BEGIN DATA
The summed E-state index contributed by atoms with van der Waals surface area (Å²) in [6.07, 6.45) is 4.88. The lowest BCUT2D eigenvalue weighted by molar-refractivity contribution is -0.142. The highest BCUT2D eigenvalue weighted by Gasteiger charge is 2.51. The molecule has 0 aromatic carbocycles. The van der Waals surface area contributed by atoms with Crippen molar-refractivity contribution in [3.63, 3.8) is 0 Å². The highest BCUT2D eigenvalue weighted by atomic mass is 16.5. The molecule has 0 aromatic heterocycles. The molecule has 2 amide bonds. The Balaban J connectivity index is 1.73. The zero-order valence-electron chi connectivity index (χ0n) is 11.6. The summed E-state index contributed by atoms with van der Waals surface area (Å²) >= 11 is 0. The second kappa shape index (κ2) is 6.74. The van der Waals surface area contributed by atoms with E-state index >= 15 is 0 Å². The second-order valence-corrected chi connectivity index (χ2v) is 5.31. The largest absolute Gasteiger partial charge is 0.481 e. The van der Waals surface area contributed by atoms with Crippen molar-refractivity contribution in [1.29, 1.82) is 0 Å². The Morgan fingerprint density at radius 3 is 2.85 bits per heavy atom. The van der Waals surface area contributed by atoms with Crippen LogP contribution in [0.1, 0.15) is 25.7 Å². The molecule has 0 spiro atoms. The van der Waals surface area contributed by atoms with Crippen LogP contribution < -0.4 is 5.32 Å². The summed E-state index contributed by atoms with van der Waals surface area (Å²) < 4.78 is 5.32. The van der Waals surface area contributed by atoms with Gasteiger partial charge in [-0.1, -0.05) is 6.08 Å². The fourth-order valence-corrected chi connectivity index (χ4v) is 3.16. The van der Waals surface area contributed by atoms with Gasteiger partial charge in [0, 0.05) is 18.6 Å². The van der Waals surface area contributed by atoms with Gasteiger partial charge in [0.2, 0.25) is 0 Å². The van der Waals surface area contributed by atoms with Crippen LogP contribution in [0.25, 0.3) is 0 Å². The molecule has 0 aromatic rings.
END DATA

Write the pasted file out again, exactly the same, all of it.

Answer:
The summed E-state index contributed by atoms with van der Waals surface area (Å²) in [6.07, 6.45) is 4.88. The lowest BCUT2D eigenvalue weighted by molar-refractivity contribution is -0.142. The highest BCUT2D eigenvalue weighted by Gasteiger charge is 2.51. The molecule has 0 aromatic carbocycles. The van der Waals surface area contributed by atoms with Crippen molar-refractivity contribution in [3.63, 3.8) is 0 Å². The highest BCUT2D eigenvalue weighted by atomic mass is 16.5. The molecule has 0 aromatic heterocycles. The molecule has 2 amide bonds. The Balaban J connectivity index is 1.73. The zero-order valence-electron chi connectivity index (χ0n) is 11.6. The summed E-state index contributed by atoms with van der Waals surface area (Å²) >= 11 is 0. The second kappa shape index (κ2) is 6.74. The van der Waals surface area contributed by atoms with E-state index >= 15 is 0 Å². The second-order valence-corrected chi connectivity index (χ2v) is 5.31. The largest absolute Gasteiger partial charge is 0.481 e. The van der Waals surface area contributed by atoms with Crippen molar-refractivity contribution in [1.29, 1.82) is 0 Å². The Morgan fingerprint density at radius 3 is 2.85 bits per heavy atom. The van der Waals surface area contributed by atoms with Crippen LogP contribution in [0.1, 0.15) is 25.7 Å². The molecule has 0 spiro atoms. The van der Waals surface area contributed by atoms with Crippen LogP contribution < -0.4 is 5.32 Å². The summed E-state index contributed by atoms with van der Waals surface area (Å²) < 4.78 is 5.32. The van der Waals surface area contributed by atoms with Gasteiger partial charge in [-0.1, -0.05) is 6.08 Å². The fourth-order valence-corrected chi connectivity index (χ4v) is 3.16. The van der Waals surface area contributed by atoms with Gasteiger partial charge in [0, 0.05) is 18.6 Å². The van der Waals surface area contributed by atoms with Gasteiger partial charge in [0.2, 0.25) is 0 Å². The van der Waals surface area contributed by atoms with Crippen LogP contribution in [0.25, 0.3) is 0 Å². The molecule has 0 aromatic rings.